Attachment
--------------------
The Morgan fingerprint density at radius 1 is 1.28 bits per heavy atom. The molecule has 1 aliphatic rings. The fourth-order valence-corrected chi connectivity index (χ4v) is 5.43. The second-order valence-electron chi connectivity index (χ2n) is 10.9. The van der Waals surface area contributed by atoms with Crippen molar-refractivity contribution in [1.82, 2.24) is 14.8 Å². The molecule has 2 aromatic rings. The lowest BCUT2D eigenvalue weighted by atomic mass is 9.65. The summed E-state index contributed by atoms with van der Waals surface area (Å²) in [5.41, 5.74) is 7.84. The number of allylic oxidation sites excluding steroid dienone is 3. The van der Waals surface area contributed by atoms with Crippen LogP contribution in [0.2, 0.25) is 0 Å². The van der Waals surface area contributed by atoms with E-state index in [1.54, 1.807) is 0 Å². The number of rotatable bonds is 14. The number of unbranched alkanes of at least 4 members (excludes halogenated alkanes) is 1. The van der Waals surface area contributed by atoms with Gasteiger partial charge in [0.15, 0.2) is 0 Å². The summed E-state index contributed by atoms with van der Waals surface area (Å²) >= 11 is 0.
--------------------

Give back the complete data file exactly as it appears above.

The Morgan fingerprint density at radius 1 is 1.28 bits per heavy atom. The molecule has 1 aliphatic rings. The fourth-order valence-corrected chi connectivity index (χ4v) is 5.43. The second-order valence-electron chi connectivity index (χ2n) is 10.9. The van der Waals surface area contributed by atoms with Crippen molar-refractivity contribution in [1.82, 2.24) is 14.8 Å². The molecule has 2 aromatic rings. The lowest BCUT2D eigenvalue weighted by atomic mass is 9.65. The summed E-state index contributed by atoms with van der Waals surface area (Å²) in [5.41, 5.74) is 7.84. The number of allylic oxidation sites excluding steroid dienone is 3. The van der Waals surface area contributed by atoms with Crippen LogP contribution in [0.2, 0.25) is 0 Å². The van der Waals surface area contributed by atoms with E-state index in [1.54, 1.807) is 0 Å². The number of rotatable bonds is 14. The number of unbranched alkanes of at least 4 members (excludes halogenated alkanes) is 1. The van der Waals surface area contributed by atoms with Gasteiger partial charge in [0.15, 0.2) is 0 Å². The summed E-state index contributed by atoms with van der Waals surface area (Å²) >= 11 is 0.